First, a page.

On Thursday, a longtime colleague referred to the rising power of financial advisors in relation to agents, at least in the football business. He asked me if I’d seen anything written anywhere about the subject. I dismissed the idea pretty quickly. Then it got me thinking.

Is it fair to say that people on the financial/investing side have it better than those on the contract side? There are a lot of ways to look at it. First, the advantages of being on the money side.

  • Financial advisors don’t have to worry about training costs. The thing about training is that it runs about $10,000 minimum (if you’re talking about a player who’s in the discussion to be drafted), and once you write that check, it’s pretty much gone. I mean, sure, if your client fires you and you have a training agreement, you can sue.  But a judgement is different from a payment, and players don’t usually have that kind of money lying around.
  • What’s more, a financial advisor who signs a player that makes it to a second deal has a lifetime relationship with his client if he plays his cards right. For an agent, it’s all over when there aren’t any more contracts to bill.
  • Agents are the whipping boy of the business. When things go wrong, it’s almost always the agent’s fault, even though (usually) he did nothing wrong.
  • Financial advisors aren’t in the crosshairs. When you’re an agent, pretty much every school is gunning for you. You’re presumed guilty. For whatever reason, financial people are seen as above the fray, well-intentioned, honest, educated.
  • Financial advisors don’t make big headlines (unless they really mess up, of course) and don’t often get major notoriety. That means they aren’t being constantly barraged by desperate draft prospects and street free agents.
  • If you’re on the financial side, recruiting the player often means recruiting the parents. For the most part, this is a good thing. Parents take a longer view and value a wealth manager’s expertise much more than the typical player values the advice, counsel and expertise of an agent. In many (most?) cases, the player couldn’t care less what his parents think during the agent selection process.

On the other side, there are advantages to being an agent.

  • This is the biggest reason, and probably why being an agent still trumps being a wealth manager. It’s The Life. I know dozens of agents who barely recruit anymore, barely sign anyone, and rarely train the ones they sign, but they don’t care. For three years, they get to say they’re agents. To a lot of fans, there’s nothing cooler than saying you have the cell number of a few NFL scouts. For the uneducated, the idea of going to the combine and attending the NFLPA seminar is super sexy. In reality, it’s snores-ville. The cache that comes with being an agent . . .  its kind of like being James Bond and Elvis, all rolled into one. You just don’t get that kind of jolt being around financial advisors.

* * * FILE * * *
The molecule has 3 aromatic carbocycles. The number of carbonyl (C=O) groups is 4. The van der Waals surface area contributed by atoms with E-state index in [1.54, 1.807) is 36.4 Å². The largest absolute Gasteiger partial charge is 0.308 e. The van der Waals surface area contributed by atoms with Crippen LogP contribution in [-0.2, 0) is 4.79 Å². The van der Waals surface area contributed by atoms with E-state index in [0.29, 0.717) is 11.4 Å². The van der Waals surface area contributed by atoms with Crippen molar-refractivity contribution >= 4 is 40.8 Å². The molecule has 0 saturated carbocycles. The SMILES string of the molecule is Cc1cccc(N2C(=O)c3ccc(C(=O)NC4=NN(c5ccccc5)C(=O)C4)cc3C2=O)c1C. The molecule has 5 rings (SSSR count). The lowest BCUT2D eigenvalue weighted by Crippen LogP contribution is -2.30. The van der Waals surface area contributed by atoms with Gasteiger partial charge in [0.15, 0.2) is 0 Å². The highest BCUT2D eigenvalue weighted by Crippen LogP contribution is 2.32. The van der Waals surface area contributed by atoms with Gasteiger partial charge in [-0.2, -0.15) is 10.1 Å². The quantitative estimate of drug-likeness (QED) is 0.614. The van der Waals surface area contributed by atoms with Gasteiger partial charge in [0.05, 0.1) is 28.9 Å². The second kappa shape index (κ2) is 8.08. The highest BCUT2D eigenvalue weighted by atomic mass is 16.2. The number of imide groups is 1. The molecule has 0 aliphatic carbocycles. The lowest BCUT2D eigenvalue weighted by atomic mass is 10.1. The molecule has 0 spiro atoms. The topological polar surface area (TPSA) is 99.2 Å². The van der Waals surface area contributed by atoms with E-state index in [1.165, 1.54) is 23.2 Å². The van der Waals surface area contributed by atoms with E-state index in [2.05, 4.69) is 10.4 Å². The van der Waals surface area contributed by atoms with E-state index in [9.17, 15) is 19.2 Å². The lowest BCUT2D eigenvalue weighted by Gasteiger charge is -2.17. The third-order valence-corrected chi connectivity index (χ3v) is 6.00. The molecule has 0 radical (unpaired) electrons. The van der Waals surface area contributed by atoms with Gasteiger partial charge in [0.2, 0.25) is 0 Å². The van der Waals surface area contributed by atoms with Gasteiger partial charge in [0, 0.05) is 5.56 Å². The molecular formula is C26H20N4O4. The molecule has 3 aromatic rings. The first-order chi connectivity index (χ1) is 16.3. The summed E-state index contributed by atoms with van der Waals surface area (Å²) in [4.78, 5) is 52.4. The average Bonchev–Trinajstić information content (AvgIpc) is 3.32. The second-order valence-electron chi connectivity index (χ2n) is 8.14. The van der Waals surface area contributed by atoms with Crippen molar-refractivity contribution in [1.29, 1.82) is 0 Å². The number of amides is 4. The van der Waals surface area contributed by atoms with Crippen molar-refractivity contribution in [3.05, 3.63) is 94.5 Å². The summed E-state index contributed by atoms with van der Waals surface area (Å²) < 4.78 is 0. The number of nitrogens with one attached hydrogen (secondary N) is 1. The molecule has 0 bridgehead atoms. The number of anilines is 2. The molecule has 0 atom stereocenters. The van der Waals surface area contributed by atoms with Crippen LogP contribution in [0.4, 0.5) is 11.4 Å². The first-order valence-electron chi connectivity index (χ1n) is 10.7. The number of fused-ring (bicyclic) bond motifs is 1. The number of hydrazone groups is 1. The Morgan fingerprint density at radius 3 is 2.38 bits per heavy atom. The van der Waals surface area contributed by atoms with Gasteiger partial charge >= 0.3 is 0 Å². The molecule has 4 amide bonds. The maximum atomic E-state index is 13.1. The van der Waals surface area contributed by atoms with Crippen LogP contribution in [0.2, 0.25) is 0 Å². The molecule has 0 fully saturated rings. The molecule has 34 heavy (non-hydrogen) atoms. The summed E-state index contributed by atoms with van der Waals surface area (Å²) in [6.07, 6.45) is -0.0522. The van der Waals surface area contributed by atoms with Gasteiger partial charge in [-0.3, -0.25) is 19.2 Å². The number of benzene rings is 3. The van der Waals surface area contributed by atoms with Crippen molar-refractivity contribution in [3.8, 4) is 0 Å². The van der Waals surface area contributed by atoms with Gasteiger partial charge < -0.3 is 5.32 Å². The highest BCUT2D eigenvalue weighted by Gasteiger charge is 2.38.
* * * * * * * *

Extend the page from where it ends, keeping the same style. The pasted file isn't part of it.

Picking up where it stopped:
• I talk to attorneys who are agents all the time, and they are deathly afraid they’ll make one false (though well-intentioned) move that will get them disbarred. What they don’t know is that all these laws that states have on the books to regulate the agent industry are strictly paper ordinances. There is zero enforcement. What’s more, you really have to mess up for the PA to go after you. On the other hand, FINRA is the real deal, and a financial advisor can get completely wrecked if he messes up a player’s money.
  • When you’re a financial advisor, you have two choices. You can try to sign players who have a responsible, refined attitude about money and spending (they’re rare) or you can sign players who take a lottery approach to NFL riches (much more common). If you get kids in the latter group, you’re basically forced to be the ‘no’ guy all the time. Meanwhile, if you’re an agent, once you get your client to a contract (not easy, but still), for the life of that contract, he has to pay you. Even if he fires you. He can bitch and whine, but you have security. Financial advisors can be (and are) fired for no good reason all the time.

You may be considering one of these two career paths. Hopefully, this helps you if you’re weighing both. Have a great weekend.